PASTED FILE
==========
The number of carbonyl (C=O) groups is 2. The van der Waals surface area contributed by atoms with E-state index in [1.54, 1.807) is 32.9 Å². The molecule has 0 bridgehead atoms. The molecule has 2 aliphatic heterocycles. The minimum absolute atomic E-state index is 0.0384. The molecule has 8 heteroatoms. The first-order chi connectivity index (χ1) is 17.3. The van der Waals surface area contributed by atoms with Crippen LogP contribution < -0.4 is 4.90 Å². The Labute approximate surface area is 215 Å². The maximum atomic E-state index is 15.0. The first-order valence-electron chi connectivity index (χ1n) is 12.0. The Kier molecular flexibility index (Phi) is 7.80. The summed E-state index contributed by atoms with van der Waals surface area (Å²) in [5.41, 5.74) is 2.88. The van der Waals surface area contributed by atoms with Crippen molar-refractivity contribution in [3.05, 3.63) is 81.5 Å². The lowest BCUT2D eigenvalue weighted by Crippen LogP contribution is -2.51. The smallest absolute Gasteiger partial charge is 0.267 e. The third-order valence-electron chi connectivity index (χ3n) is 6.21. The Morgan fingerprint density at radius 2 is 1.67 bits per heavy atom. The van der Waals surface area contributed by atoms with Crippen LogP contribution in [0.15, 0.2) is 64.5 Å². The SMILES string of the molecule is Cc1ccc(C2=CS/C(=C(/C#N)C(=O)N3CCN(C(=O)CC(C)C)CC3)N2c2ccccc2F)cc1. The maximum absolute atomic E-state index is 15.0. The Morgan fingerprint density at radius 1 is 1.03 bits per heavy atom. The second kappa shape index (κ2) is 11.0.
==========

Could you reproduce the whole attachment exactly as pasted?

The number of carbonyl (C=O) groups is 2. The van der Waals surface area contributed by atoms with E-state index in [1.54, 1.807) is 32.9 Å². The molecule has 0 bridgehead atoms. The molecule has 2 aliphatic heterocycles. The minimum absolute atomic E-state index is 0.0384. The molecule has 8 heteroatoms. The first-order chi connectivity index (χ1) is 17.3. The van der Waals surface area contributed by atoms with Crippen LogP contribution < -0.4 is 4.90 Å². The Labute approximate surface area is 215 Å². The maximum atomic E-state index is 15.0. The first-order valence-electron chi connectivity index (χ1n) is 12.0. The Kier molecular flexibility index (Phi) is 7.80. The summed E-state index contributed by atoms with van der Waals surface area (Å²) in [5.41, 5.74) is 2.88. The van der Waals surface area contributed by atoms with Crippen molar-refractivity contribution in [3.05, 3.63) is 81.5 Å². The lowest BCUT2D eigenvalue weighted by Crippen LogP contribution is -2.51. The smallest absolute Gasteiger partial charge is 0.267 e. The third-order valence-electron chi connectivity index (χ3n) is 6.21. The Morgan fingerprint density at radius 2 is 1.67 bits per heavy atom. The van der Waals surface area contributed by atoms with Crippen LogP contribution in [0.15, 0.2) is 64.5 Å². The SMILES string of the molecule is Cc1ccc(C2=CS/C(=C(/C#N)C(=O)N3CCN(C(=O)CC(C)C)CC3)N2c2ccccc2F)cc1. The maximum absolute atomic E-state index is 15.0. The Morgan fingerprint density at radius 1 is 1.03 bits per heavy atom. The second kappa shape index (κ2) is 11.0.